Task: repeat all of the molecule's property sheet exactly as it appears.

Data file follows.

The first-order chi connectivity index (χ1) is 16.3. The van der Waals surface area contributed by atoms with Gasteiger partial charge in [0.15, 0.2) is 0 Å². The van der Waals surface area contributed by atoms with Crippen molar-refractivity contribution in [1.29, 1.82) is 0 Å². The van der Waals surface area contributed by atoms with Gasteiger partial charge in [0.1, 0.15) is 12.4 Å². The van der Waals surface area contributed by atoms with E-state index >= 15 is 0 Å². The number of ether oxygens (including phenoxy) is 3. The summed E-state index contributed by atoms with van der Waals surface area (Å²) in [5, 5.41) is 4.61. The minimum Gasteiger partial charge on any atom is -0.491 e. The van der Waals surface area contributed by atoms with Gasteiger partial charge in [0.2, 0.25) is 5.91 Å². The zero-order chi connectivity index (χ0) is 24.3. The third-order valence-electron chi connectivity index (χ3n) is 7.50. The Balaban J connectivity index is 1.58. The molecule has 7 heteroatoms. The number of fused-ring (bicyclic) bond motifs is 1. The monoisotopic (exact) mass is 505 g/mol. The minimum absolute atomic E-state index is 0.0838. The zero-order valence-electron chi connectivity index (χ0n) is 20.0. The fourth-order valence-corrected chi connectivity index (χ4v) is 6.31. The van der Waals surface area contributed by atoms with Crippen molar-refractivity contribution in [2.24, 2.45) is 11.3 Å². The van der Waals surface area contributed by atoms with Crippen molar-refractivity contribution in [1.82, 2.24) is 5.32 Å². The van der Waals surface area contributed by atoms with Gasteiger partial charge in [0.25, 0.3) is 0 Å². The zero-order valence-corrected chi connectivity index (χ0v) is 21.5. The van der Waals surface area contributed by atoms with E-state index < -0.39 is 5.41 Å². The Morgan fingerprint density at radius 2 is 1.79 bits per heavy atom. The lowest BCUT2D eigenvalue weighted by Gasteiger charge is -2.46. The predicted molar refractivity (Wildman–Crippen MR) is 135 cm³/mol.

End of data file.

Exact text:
The first-order chi connectivity index (χ1) is 16.3. The van der Waals surface area contributed by atoms with Gasteiger partial charge in [0.15, 0.2) is 0 Å². The van der Waals surface area contributed by atoms with Crippen molar-refractivity contribution in [1.29, 1.82) is 0 Å². The van der Waals surface area contributed by atoms with Gasteiger partial charge in [0.1, 0.15) is 12.4 Å². The van der Waals surface area contributed by atoms with E-state index >= 15 is 0 Å². The number of ether oxygens (including phenoxy) is 3. The summed E-state index contributed by atoms with van der Waals surface area (Å²) in [5, 5.41) is 4.61. The minimum Gasteiger partial charge on any atom is -0.491 e. The van der Waals surface area contributed by atoms with Gasteiger partial charge in [0.2, 0.25) is 5.91 Å². The zero-order chi connectivity index (χ0) is 24.3. The third-order valence-electron chi connectivity index (χ3n) is 7.50. The Balaban J connectivity index is 1.58. The molecule has 7 heteroatoms. The number of fused-ring (bicyclic) bond motifs is 1. The monoisotopic (exact) mass is 505 g/mol. The minimum absolute atomic E-state index is 0.0838. The zero-order valence-electron chi connectivity index (χ0n) is 20.0. The fourth-order valence-corrected chi connectivity index (χ4v) is 6.31. The van der Waals surface area contributed by atoms with Crippen molar-refractivity contribution in [2.24, 2.45) is 11.3 Å². The van der Waals surface area contributed by atoms with Crippen molar-refractivity contribution in [1.82, 2.24) is 5.32 Å². The van der Waals surface area contributed by atoms with Gasteiger partial charge in [0.25, 0.3) is 0 Å². The zero-order valence-corrected chi connectivity index (χ0v) is 21.5. The van der Waals surface area contributed by atoms with E-state index < -0.39 is 5.41 Å². The Morgan fingerprint density at radius 2 is 1.79 bits per heavy atom. The lowest BCUT2D eigenvalue weighted by Gasteiger charge is -2.46. The predicted molar refractivity (Wildman–Crippen MR) is 135 cm³/mol.